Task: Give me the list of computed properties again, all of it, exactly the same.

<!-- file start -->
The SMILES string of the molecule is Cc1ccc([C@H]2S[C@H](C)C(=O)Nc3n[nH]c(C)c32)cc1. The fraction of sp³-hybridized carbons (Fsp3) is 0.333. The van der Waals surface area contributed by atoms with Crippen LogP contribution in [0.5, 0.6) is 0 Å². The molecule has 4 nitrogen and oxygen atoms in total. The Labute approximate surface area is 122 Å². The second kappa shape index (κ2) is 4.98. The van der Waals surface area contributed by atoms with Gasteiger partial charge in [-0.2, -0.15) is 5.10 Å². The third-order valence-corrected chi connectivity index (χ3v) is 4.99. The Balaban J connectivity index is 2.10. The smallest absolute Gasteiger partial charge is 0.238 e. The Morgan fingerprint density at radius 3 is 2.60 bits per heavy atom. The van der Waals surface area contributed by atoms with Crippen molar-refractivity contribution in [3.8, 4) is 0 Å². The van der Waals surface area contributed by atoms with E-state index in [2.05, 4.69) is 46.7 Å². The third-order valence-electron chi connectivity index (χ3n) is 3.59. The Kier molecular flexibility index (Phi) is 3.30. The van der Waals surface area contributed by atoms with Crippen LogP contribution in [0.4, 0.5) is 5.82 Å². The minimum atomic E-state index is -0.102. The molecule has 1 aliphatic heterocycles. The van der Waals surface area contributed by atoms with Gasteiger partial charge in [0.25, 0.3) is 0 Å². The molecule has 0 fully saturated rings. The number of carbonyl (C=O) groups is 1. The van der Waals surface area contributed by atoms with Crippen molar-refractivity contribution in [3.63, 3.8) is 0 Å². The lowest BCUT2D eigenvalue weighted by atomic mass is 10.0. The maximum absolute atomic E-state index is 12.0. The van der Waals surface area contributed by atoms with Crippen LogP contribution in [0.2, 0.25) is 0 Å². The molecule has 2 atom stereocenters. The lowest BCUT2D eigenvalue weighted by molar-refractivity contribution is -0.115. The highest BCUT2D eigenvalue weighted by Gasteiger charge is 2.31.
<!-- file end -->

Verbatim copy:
The SMILES string of the molecule is Cc1ccc([C@H]2S[C@H](C)C(=O)Nc3n[nH]c(C)c32)cc1. The fraction of sp³-hybridized carbons (Fsp3) is 0.333. The van der Waals surface area contributed by atoms with Crippen LogP contribution in [0.5, 0.6) is 0 Å². The molecule has 4 nitrogen and oxygen atoms in total. The Labute approximate surface area is 122 Å². The second kappa shape index (κ2) is 4.98. The van der Waals surface area contributed by atoms with Gasteiger partial charge in [-0.2, -0.15) is 5.10 Å². The third-order valence-corrected chi connectivity index (χ3v) is 4.99. The Balaban J connectivity index is 2.10. The smallest absolute Gasteiger partial charge is 0.238 e. The Morgan fingerprint density at radius 3 is 2.60 bits per heavy atom. The van der Waals surface area contributed by atoms with Crippen molar-refractivity contribution in [3.8, 4) is 0 Å². The van der Waals surface area contributed by atoms with E-state index in [2.05, 4.69) is 46.7 Å². The third-order valence-electron chi connectivity index (χ3n) is 3.59. The Kier molecular flexibility index (Phi) is 3.30. The van der Waals surface area contributed by atoms with Crippen LogP contribution in [0.4, 0.5) is 5.82 Å². The minimum atomic E-state index is -0.102. The molecule has 1 aliphatic heterocycles. The van der Waals surface area contributed by atoms with Gasteiger partial charge in [0.25, 0.3) is 0 Å². The molecule has 0 fully saturated rings. The number of carbonyl (C=O) groups is 1. The van der Waals surface area contributed by atoms with Crippen molar-refractivity contribution in [3.63, 3.8) is 0 Å². The lowest BCUT2D eigenvalue weighted by atomic mass is 10.0. The maximum absolute atomic E-state index is 12.0. The van der Waals surface area contributed by atoms with Crippen LogP contribution in [0.2, 0.25) is 0 Å². The molecule has 2 atom stereocenters. The lowest BCUT2D eigenvalue weighted by molar-refractivity contribution is -0.115. The highest BCUT2D eigenvalue weighted by Gasteiger charge is 2.31.